Roche agrees that integration of third-party solutions is an issue with some vendors, and that going forward banks’ vendor management focus will shift. Instead of being on risk/regulatory issues, he says, “increasingly, it will be about performance.” Bankers will ask their core providers: “Are you giving me the option of the same, self-service tools that the biggest banks are putting in their internet and mobile banking offerings? Are you giving me an easy-to-use online loan application system? And if you are not giving these to me, are you committed to working with outside vendors to integrate their systems?”
For their part, vendors acknowledge these questions. “We respect that our clients have a choice,” says Byron Vielehr, a Fiserv group president. He adds that Fiserv is investing in an enterprise services framework to facilitate integration. “This is not just about integrating components,” he says. “It is about delivering a better customer experience.”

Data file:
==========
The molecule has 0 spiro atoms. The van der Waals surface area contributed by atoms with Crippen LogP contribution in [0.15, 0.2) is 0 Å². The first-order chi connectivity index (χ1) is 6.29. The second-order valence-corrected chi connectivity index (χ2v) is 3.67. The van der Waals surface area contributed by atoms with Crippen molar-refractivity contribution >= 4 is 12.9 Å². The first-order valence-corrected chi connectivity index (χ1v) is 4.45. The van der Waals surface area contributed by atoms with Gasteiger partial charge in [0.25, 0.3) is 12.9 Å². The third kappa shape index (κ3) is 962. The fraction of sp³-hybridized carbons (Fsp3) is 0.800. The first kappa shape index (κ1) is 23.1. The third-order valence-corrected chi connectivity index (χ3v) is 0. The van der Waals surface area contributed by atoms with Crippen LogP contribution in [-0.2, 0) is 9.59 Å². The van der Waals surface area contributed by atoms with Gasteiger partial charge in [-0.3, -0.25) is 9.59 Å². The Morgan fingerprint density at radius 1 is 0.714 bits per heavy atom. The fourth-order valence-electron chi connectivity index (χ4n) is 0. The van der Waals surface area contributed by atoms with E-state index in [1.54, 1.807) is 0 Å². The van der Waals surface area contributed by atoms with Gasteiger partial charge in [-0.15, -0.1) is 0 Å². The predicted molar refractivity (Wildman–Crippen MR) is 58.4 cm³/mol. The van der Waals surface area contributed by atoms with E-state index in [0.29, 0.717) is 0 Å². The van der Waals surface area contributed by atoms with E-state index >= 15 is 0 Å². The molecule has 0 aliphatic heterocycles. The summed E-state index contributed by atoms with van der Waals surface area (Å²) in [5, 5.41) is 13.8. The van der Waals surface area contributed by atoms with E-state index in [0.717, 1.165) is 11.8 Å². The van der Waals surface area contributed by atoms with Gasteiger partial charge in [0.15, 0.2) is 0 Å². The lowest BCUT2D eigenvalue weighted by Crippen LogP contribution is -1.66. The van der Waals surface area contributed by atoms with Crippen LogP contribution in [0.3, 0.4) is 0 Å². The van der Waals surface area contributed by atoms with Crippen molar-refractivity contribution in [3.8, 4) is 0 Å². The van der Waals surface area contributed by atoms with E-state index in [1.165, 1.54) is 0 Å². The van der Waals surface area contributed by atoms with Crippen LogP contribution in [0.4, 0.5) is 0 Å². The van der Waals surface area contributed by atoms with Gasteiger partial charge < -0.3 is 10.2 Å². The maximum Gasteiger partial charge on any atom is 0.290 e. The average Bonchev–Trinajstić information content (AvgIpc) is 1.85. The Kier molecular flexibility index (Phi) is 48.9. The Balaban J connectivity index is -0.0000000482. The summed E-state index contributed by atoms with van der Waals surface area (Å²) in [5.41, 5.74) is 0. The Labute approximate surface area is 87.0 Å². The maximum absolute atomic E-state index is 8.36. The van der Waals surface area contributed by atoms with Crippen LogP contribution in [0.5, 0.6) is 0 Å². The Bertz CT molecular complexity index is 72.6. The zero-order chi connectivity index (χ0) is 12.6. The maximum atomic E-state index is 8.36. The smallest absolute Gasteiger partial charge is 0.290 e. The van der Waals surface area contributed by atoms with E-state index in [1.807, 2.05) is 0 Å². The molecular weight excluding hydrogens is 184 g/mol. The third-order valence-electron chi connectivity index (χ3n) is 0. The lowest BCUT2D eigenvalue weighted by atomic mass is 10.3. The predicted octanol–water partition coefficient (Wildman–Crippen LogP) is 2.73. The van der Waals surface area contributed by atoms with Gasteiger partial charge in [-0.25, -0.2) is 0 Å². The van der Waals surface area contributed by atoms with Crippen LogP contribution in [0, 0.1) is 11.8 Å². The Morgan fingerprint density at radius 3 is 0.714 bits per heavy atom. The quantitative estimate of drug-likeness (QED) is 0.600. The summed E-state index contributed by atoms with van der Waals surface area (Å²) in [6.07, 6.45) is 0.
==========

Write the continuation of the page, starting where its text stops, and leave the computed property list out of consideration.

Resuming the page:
CSI, which markets itself as a single-vendor solution, nevertheless built the CSI Bridge to facilitate integration of other solutions, notes Steve DuPerrieu, vice-president of channels and analytics. The bridge involves a series of application program interfaces “that connect third-party software to the CSI core system in a simpler, quicker way,” he says.
Go with single vendor
A single-vendor approach has its proponents, however, and not just from the vendor community.
Dan Fisher, who works with both community banks and credit unions, maintains that to have true real-time processing, where the customer’s balance at any given moment is the same on any device, the best integration will result from having one vendor deliver all the applications and not relying on third parties. He’s actually skeptical even when a core provider has a third-party partner for a solution like mobile banking.
“If that relationship is fragile, or the third party can jack up the price,” says Fisher, “it can impact the effectiveness of the core, which is mission critical.” [Read Fisher’s BankingExchange.com blog, “Beyond The Bank,” appearing regularly]